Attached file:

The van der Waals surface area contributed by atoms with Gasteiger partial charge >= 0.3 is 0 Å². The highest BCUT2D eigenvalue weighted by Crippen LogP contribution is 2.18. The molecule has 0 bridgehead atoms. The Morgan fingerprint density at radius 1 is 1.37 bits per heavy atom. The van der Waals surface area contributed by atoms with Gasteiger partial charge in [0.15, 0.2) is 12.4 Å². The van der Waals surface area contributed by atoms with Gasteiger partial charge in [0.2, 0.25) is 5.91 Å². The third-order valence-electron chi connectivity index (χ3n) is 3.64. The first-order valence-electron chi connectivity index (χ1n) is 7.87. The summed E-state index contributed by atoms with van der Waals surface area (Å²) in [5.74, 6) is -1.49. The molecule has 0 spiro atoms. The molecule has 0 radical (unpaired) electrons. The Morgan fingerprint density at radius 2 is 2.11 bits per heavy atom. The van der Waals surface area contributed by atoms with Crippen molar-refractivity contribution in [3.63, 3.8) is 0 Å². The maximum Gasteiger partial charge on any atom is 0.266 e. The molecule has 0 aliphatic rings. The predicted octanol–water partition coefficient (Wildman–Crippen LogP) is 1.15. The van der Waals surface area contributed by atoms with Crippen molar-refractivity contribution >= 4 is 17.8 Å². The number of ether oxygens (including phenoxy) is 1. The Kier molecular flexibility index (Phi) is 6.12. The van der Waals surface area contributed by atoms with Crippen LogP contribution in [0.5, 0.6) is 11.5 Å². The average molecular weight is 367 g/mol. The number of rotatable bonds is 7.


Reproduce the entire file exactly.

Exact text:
The van der Waals surface area contributed by atoms with Gasteiger partial charge >= 0.3 is 0 Å². The highest BCUT2D eigenvalue weighted by Crippen LogP contribution is 2.18. The molecule has 0 bridgehead atoms. The Morgan fingerprint density at radius 1 is 1.37 bits per heavy atom. The van der Waals surface area contributed by atoms with Gasteiger partial charge in [0.15, 0.2) is 12.4 Å². The van der Waals surface area contributed by atoms with Gasteiger partial charge in [0.2, 0.25) is 5.91 Å². The third-order valence-electron chi connectivity index (χ3n) is 3.64. The first-order valence-electron chi connectivity index (χ1n) is 7.87. The summed E-state index contributed by atoms with van der Waals surface area (Å²) in [5.74, 6) is -1.49. The molecule has 0 spiro atoms. The molecule has 0 radical (unpaired) electrons. The Morgan fingerprint density at radius 2 is 2.11 bits per heavy atom. The van der Waals surface area contributed by atoms with Crippen molar-refractivity contribution in [3.63, 3.8) is 0 Å². The maximum Gasteiger partial charge on any atom is 0.266 e. The molecule has 0 aliphatic rings. The predicted octanol–water partition coefficient (Wildman–Crippen LogP) is 1.15. The van der Waals surface area contributed by atoms with Crippen molar-refractivity contribution >= 4 is 17.8 Å². The number of ether oxygens (including phenoxy) is 1. The Kier molecular flexibility index (Phi) is 6.12. The van der Waals surface area contributed by atoms with Crippen LogP contribution in [0.5, 0.6) is 11.5 Å². The average molecular weight is 367 g/mol. The number of rotatable bonds is 7.